Maui News

DLNR: Death of nēnē gosling in Hilo Park points to disease carried by feral cats

Listen to this Article
3 minutes
Loading Audio... Article will play after ad...
Playing in :00

  • Nēnē NTC and 595 eating cat food (from Nēnē Research & Conservation) via DLNR. (1.31.24)
  • Nēnē NTC and 595 (from Nēnē Research & Conservation) via DLNR.
  • Nēnē NTC and 595 (from Nēnē Research & Conservation) via DLNR.
  • Nēnē NTC nesting (from Nēnē Research & Conservation) via DLNR. (2.1.23)
  • Nēnē NTC nesting (from Nēnē Research & Conservation) via DLNR. (3.1.23)
  • Nēnē NTC nesting (from Nēnē Research & Conservation) via DLNR. (1.6.24)
  • Nēnē release (April 6, 2023). PC: DLNR

Toxoplasmosis, an infection spread only in the feces of feral cats, is likely what killed a nēnē gosling last month in Liliʻuokalani Park and Gardens on Hawaiʻi Island, according to the state Department of Land and Natural Resources.

The DLNR Division of Forestry and Wildlife sent the diseased bird to the United States Geological Survey’s National Wildlife Health Center for a necropsy (animal autopsy).

“This tragic incident highlights the problem of having feral cat colonies in areas that are known habitat for endangered or threatened species,” said DLNR Chair Dawn Chang in a department news release. “Toxoplasmosis, or ʻtoxo’ for short, according to the USGS, continues to be the chief cause of death for infectious diseases for nēnē and critically endangered Hawaiian monk seals. We must keep cats out of native wildlife habitats or we’re likely to see more deaths among Hawai‘i’s State Bird population,” Chang said.


Raymond McGuire, the DOFAW biologist who collected the gosling and sent it to the lab to determine its cause of death, has studied and worked with nēnē for decades. He said nēnē have particularly strong familial bonds and there’s one thing about this gosling’s death that is especially sad.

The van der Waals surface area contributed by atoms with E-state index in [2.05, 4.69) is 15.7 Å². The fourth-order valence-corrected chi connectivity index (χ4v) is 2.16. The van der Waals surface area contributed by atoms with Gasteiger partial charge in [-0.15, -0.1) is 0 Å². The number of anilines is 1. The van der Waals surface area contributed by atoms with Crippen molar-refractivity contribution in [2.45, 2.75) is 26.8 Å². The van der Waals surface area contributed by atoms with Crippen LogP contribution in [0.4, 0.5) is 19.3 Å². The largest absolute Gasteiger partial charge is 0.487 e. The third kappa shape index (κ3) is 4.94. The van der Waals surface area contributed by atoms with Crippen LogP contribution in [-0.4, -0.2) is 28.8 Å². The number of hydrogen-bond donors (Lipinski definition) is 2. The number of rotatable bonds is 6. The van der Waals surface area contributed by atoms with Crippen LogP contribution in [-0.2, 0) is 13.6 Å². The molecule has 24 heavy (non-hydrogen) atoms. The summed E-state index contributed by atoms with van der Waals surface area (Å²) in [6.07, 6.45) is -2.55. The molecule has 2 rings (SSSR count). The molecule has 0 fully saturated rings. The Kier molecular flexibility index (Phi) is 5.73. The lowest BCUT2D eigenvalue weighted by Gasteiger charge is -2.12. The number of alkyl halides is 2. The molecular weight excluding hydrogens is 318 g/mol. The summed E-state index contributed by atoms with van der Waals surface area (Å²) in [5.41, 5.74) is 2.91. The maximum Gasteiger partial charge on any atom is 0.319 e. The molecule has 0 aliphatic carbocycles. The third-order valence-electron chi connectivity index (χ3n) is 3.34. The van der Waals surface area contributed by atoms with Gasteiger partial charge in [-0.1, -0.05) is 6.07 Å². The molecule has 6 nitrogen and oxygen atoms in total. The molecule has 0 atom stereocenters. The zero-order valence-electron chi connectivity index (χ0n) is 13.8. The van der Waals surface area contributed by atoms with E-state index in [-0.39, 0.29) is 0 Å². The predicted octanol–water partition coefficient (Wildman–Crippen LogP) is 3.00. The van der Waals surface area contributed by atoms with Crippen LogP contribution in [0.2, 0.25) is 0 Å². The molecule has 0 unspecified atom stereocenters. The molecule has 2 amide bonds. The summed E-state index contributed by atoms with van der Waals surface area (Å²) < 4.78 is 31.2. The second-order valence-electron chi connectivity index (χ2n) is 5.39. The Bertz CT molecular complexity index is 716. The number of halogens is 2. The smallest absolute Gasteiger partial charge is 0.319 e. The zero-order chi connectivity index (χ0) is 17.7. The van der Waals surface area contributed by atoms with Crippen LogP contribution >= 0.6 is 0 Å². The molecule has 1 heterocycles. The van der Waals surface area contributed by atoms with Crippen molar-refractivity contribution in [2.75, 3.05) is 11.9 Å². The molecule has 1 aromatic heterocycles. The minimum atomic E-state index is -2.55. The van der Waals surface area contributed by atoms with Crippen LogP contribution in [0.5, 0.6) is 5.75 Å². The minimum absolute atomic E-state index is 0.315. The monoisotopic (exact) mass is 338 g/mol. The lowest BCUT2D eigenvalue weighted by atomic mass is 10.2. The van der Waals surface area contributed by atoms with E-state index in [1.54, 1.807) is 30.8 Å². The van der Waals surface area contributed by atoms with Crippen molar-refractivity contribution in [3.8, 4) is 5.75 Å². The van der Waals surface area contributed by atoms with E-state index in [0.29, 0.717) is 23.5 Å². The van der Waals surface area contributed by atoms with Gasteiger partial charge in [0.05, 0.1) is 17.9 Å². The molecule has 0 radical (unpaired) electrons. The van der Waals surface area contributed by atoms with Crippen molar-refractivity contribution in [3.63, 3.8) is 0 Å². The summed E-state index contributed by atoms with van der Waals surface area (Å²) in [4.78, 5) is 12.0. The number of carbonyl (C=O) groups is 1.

The gosling’s mother, tagged as NTC, was the same bird that had another chick taken from her by a woman at another Hilo park in March, 2023. “We know cat lovers are animal lovers. We’re encouraging people who are feeding cats, sometimes in very large colonies, to consider the deadly consequences. We know, as animal lovers their hearts are in the right place, but in addition to caring for wild cat populations please consider the tragic impacts imposed on two of the most iconic wildlife species in Hawai‘i, nēnē and monk seals. Open your hearts to them above non-native species like cats,” McGuire said.

Jordan Lerma, with the nonprofit Nēnē Research & Conservation added, “While it is well-known that a feral cat colony exists at Liliʻuokalani Park and Gardens, addressing this issue proves to be highly polarizing. In Hawaiʻi, attempts to manage feral cats often face strong animosity, making progress seem daunting. Our experiences with cat colony managers during the events at Queen’s Marketplace underscore these challenges. We hope to circumvent much of that backlash and focus on solutions that can benefit both conservation efforts and feral cats. We support legislation aimed at reducing pet abandonment, which includes requiring spaying/neutering for cats older than three months and mandatory microchipping. Additionally, we advocate to make it illegal to feed feral cats on Hawaiʻi County property to prevent the misconception that abandoned cats will be cared for.”


At Queen’s Marketplace in the Waikoloa resort last year, officers from the DLNR Division of Conservation and Resources Enforcement ordered feral cat feeding to stop, at the request of the shopping center’s owners. Nēnē were eating cat food right alongside a large population of wandering cats.

The nonprofit Friends of Liliʻuokalani Gardens has put up signs cautioning visitors that it is illegal to touch, harass, feed, or harm a nēnē. “By feeding feral cats, people are clearly harming and killing nēnē, perhaps inadvertently, but the outcome is the same,” Chang said.


Sponsored Content

Subscribe to our Newsletter

Stay in-the-know with daily or weekly
headlines delivered straight to your inbox.


This comments section is a public community forum for the purpose of free expression. Although Maui Now encourages respectful communication only, some content may be considered offensive. Please view at your own discretion. View Comments